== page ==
On January 8, 2018, President Donald J. Trump broke that trend. He traveled to Nashville, Tennessee, and delivered a major speech at the 2018 Farm Bureau convention.

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Trump schedules Jan. 8 speech to Farm Bureau at Nashville

Press release from Tennessee Farm Bureau Federation

Donald J. Trump, the 45th president of the United States, will address farm and ranch families from across the nation at the American Farm Bureau Federation’s 99th Annual Convention, Jan. 5-10 in Nashville, Tenn.

“The American Farm Bureau Federation is honored to host our nation’s president,” said AFBF President Zippy Duvall, a beef and poultry farmer from Georgia. “President Trump has said all along that he would make sure agriculture has a seat at the table when it comes to the top issues facing America’s farmers and ranchers. Now, it is our privilege to reserve a spot for him at our podium.”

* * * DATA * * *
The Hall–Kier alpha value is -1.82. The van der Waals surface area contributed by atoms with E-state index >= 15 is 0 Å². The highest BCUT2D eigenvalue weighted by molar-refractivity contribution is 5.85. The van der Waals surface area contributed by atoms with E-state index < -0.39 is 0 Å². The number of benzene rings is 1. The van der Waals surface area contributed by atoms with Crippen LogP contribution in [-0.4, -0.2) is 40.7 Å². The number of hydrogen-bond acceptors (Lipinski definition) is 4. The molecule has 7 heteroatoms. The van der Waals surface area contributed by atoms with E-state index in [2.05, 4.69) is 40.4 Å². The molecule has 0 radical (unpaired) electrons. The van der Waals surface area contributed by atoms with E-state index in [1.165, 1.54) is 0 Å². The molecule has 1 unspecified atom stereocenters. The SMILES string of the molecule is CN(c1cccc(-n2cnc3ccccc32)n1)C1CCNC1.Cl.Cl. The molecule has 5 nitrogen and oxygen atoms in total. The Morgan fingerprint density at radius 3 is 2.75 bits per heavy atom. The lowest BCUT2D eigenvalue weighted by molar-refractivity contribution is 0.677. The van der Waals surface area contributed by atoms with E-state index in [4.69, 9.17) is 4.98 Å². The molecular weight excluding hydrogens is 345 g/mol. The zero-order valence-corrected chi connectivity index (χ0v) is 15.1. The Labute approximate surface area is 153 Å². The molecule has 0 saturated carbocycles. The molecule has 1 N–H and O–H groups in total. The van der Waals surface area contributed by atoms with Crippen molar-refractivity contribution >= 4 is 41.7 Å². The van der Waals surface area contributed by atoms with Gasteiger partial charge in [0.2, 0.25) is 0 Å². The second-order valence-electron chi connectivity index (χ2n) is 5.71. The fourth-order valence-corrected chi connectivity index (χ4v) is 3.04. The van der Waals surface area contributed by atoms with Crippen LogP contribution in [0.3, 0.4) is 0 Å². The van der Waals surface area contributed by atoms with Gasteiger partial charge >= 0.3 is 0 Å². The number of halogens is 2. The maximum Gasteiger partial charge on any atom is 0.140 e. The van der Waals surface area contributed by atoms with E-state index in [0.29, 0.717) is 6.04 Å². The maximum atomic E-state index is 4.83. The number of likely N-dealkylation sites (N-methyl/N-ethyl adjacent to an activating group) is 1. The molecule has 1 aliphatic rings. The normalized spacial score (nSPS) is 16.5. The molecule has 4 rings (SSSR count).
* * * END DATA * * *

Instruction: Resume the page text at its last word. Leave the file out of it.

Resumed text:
(Note: The Tennessean says Trump’s speech will be the morning of Jan. 8, a day before the 2018 session of the state Legislature convenes. It will be his second trip to Nashville since his inauguration, the first being in March on the occasion of President Andrew Jackson’s 250th birthday.)

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Trump names Tennessean USDA general counsel

President Donald Trump has formally nominated West Tennessee native Stephen Vaden as general counsel for the U.S. Department of Agriculture. He’s held the position, which is subject to Senate confirmation, on an acting basis since March and was part of Trump’s “beachhead team” at USDA before that.

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Haslam sees no change in fluctuating cattle prices